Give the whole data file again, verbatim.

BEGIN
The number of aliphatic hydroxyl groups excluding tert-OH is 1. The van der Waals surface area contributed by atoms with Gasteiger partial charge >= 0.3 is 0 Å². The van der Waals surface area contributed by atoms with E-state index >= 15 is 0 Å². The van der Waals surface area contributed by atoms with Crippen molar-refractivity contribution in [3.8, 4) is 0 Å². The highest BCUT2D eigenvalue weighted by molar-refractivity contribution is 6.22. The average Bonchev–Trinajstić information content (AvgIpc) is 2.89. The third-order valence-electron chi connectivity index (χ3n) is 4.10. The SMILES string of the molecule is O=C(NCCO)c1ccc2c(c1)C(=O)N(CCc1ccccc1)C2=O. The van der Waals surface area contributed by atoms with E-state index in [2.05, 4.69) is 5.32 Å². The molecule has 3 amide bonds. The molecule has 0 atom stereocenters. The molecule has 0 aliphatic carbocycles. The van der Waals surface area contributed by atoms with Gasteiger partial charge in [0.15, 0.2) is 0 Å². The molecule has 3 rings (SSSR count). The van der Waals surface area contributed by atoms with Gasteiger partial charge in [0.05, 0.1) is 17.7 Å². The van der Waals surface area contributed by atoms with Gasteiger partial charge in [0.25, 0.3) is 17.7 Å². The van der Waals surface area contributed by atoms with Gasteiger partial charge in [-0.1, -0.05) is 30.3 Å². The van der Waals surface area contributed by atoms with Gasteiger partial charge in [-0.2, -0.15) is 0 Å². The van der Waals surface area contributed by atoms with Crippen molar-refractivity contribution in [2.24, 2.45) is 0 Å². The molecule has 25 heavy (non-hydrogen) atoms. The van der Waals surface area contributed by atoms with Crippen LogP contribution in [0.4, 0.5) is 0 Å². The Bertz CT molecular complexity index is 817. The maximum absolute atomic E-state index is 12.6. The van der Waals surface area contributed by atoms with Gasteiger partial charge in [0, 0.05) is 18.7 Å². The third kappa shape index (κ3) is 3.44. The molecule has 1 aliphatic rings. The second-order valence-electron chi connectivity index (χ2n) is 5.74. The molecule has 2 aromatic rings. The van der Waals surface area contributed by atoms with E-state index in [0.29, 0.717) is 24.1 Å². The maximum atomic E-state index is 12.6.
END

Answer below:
The number of aliphatic hydroxyl groups excluding tert-OH is 1. The van der Waals surface area contributed by atoms with Gasteiger partial charge >= 0.3 is 0 Å². The van der Waals surface area contributed by atoms with E-state index >= 15 is 0 Å². The van der Waals surface area contributed by atoms with Crippen molar-refractivity contribution in [3.8, 4) is 0 Å². The highest BCUT2D eigenvalue weighted by molar-refractivity contribution is 6.22. The average Bonchev–Trinajstić information content (AvgIpc) is 2.89. The third-order valence-electron chi connectivity index (χ3n) is 4.10. The SMILES string of the molecule is O=C(NCCO)c1ccc2c(c1)C(=O)N(CCc1ccccc1)C2=O. The van der Waals surface area contributed by atoms with E-state index in [2.05, 4.69) is 5.32 Å². The molecule has 3 amide bonds. The molecule has 0 atom stereocenters. The molecule has 0 aliphatic carbocycles. The van der Waals surface area contributed by atoms with Gasteiger partial charge in [0.15, 0.2) is 0 Å². The molecule has 3 rings (SSSR count). The van der Waals surface area contributed by atoms with Gasteiger partial charge in [0.05, 0.1) is 17.7 Å². The van der Waals surface area contributed by atoms with Gasteiger partial charge in [0.25, 0.3) is 17.7 Å². The van der Waals surface area contributed by atoms with Gasteiger partial charge in [-0.1, -0.05) is 30.3 Å². The van der Waals surface area contributed by atoms with Gasteiger partial charge in [-0.2, -0.15) is 0 Å². The van der Waals surface area contributed by atoms with Crippen molar-refractivity contribution in [2.24, 2.45) is 0 Å². The molecule has 25 heavy (non-hydrogen) atoms. The van der Waals surface area contributed by atoms with Crippen LogP contribution in [0.4, 0.5) is 0 Å². The Bertz CT molecular complexity index is 817. The maximum absolute atomic E-state index is 12.6. The van der Waals surface area contributed by atoms with Gasteiger partial charge in [0, 0.05) is 18.7 Å². The third kappa shape index (κ3) is 3.44. The molecule has 1 aliphatic rings. The second-order valence-electron chi connectivity index (χ2n) is 5.74. The molecule has 2 aromatic rings. The van der Waals surface area contributed by atoms with E-state index in [0.29, 0.717) is 24.1 Å². The maximum atomic E-state index is 12.6.